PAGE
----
AFM images clearly show the surface roughness of the grains (Fig. 5a–c). Transects in height images show changes in the order of several tens of nm (20–40 nm) corresponding to individual nanoprotrusions, but with no defined amplitude (Fig. 5a–c). Height differences become reduced to a few nm (2–5 nm) on the much flatter rhombohedral faces (Fig. 5b, and Supplementary Fig. S4a,b). The elongation of nanoprotrusions can also be appreciated (Fig. 5a,b, and Supplementary Fig. S4c). There are two different materials in the phase images, one in a light colour (low contrast), and another, much darker in colour, which distributes as a kind of incomplete peel onto the low contrast phase, preferentially at depressions between nanoprotrusions (Fig. 5a,c, and Supplementary Fig. S4d). Transects reveal that height changes at the edges of these coats (i.e. their thicknesses) are in the order of >  > 1 nm to ~ 2 nm (Fig. 5c, and Supplementary Fig. S4a,c). The high contrast phase sometimes covers a relatively small proportion of the scanned surface, both in non-rhombohedral (Fig. 5c, and Supplementary Fig. S4d) and rhombohedral surfaces (Supplementary Fig. S4b). In other instances of both types of surfaces, this dark phase covers a much more significant proportion of the surface (Supplementary Fig. S4a,c). We have also observed the lines of divergence of nanoprotrusions described with SEM. They are typically straight and do not show any particular distribution of low versus high contrast phases (Supplementary Fig. S4d).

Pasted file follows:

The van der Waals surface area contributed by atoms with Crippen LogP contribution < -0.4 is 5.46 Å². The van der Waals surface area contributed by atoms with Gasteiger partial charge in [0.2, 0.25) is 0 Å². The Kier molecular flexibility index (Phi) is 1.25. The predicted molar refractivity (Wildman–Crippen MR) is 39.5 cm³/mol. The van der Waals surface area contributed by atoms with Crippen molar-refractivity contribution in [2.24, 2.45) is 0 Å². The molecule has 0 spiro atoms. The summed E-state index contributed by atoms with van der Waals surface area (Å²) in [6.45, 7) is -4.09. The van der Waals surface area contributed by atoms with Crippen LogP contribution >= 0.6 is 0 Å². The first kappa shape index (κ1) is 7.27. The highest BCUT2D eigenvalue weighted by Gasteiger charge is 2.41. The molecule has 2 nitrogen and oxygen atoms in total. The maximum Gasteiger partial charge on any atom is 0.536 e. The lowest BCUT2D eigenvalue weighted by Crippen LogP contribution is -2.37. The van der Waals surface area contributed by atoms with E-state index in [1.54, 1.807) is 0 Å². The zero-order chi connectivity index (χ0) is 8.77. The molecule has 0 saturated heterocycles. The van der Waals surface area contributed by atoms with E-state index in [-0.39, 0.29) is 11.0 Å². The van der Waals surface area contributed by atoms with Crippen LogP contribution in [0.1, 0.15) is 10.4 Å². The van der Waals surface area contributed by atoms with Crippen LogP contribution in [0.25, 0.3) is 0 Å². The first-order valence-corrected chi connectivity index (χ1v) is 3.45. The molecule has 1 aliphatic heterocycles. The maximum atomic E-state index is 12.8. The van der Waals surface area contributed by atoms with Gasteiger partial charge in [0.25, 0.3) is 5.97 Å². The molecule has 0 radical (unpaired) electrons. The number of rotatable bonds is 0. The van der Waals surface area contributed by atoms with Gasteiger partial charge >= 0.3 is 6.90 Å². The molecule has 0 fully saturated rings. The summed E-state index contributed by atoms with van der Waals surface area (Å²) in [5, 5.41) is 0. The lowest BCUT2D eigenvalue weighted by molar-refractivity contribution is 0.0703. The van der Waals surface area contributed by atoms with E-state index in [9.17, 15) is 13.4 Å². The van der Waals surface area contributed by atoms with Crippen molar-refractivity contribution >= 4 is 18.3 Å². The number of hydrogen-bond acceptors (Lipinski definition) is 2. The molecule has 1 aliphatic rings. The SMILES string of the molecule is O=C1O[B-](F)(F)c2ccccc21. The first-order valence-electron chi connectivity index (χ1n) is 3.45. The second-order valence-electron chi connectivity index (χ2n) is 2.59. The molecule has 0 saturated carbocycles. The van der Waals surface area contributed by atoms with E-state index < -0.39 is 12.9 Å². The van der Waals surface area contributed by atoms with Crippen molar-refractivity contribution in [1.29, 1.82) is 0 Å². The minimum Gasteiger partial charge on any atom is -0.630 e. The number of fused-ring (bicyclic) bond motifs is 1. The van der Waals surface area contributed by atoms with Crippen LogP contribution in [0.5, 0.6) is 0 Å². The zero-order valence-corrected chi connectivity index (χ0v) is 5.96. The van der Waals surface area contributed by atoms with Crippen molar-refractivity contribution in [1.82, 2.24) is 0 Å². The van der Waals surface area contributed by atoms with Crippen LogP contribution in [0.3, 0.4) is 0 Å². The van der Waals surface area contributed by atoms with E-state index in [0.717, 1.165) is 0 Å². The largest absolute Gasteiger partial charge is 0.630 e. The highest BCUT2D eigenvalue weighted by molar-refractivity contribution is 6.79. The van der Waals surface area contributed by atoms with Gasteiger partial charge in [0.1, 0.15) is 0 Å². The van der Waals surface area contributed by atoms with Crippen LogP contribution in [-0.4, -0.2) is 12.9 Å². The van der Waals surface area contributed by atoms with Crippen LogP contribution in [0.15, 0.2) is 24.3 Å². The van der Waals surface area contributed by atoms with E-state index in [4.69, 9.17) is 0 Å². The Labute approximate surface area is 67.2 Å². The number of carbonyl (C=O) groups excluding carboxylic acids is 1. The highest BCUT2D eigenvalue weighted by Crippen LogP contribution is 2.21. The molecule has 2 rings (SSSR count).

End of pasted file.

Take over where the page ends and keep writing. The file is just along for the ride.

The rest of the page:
Figure 5
figure 5

AFM analysis of calcitic grains. (a) View of a non-rhombohedral surface with elongated nanoprotrusions. The height and amplitude images, as well as the height profile, show minor nanoprotrusions superimposed onto the higher nanoprotrusions. The phase image shows the irregular distribution of the high-contrast phase. (b) View of a relatively large area, showing the difference in surface roughness between a rhombohedral (red profile) and a non-rhombohedral surface (green profile). (c) Detail of a non-rhombohedral surface showing the aspect of the amorphous pellicles and their irregular distribution. The height differences (ΔY) measured on the profiles correspond to the boundaries of the pellicles and indicate their approximate thicknesses. The panels were generated with the software Park Systems XEI 4.3 (https://park-systems-xei.software.informer.com/) and the figure was composed with CorelDRAW Home & Student X8 (https://www.coreldraw.com/la/product/home-student/) by AGC.